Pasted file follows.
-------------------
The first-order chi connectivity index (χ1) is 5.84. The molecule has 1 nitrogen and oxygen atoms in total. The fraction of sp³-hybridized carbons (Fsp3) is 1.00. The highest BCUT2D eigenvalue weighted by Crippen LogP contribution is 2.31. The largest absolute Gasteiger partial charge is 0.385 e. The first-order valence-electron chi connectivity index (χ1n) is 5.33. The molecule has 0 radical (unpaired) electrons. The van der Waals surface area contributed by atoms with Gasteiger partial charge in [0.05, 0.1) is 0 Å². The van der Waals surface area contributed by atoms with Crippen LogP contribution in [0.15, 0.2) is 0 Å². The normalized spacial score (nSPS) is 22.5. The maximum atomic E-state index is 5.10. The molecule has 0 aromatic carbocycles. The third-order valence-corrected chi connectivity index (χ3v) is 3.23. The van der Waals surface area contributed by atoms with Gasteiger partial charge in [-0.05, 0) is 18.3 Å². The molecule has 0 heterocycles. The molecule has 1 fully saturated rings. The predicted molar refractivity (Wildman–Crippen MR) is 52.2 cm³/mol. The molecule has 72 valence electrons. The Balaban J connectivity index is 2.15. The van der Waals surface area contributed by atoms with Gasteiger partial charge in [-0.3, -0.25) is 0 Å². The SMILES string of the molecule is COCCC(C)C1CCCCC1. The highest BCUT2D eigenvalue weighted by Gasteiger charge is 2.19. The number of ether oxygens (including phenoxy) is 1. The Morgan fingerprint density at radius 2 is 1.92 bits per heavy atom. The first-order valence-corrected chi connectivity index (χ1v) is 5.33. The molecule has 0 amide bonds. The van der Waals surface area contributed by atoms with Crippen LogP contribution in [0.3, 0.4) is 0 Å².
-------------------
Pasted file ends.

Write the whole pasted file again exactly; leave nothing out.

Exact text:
The first-order chi connectivity index (χ1) is 5.84. The molecule has 1 nitrogen and oxygen atoms in total. The fraction of sp³-hybridized carbons (Fsp3) is 1.00. The highest BCUT2D eigenvalue weighted by Crippen LogP contribution is 2.31. The largest absolute Gasteiger partial charge is 0.385 e. The first-order valence-electron chi connectivity index (χ1n) is 5.33. The molecule has 0 radical (unpaired) electrons. The van der Waals surface area contributed by atoms with Gasteiger partial charge in [0.05, 0.1) is 0 Å². The van der Waals surface area contributed by atoms with Crippen LogP contribution in [0.15, 0.2) is 0 Å². The normalized spacial score (nSPS) is 22.5. The maximum atomic E-state index is 5.10. The molecule has 0 aromatic carbocycles. The third-order valence-corrected chi connectivity index (χ3v) is 3.23. The van der Waals surface area contributed by atoms with Gasteiger partial charge in [-0.05, 0) is 18.3 Å². The molecule has 0 heterocycles. The molecule has 1 fully saturated rings. The predicted molar refractivity (Wildman–Crippen MR) is 52.2 cm³/mol. The molecule has 72 valence electrons. The Balaban J connectivity index is 2.15. The van der Waals surface area contributed by atoms with Gasteiger partial charge in [-0.3, -0.25) is 0 Å². The SMILES string of the molecule is COCCC(C)C1CCCCC1. The highest BCUT2D eigenvalue weighted by Gasteiger charge is 2.19. The number of ether oxygens (including phenoxy) is 1. The Morgan fingerprint density at radius 2 is 1.92 bits per heavy atom. The first-order valence-corrected chi connectivity index (χ1v) is 5.33. The molecule has 0 amide bonds. The van der Waals surface area contributed by atoms with Crippen LogP contribution in [0.3, 0.4) is 0 Å².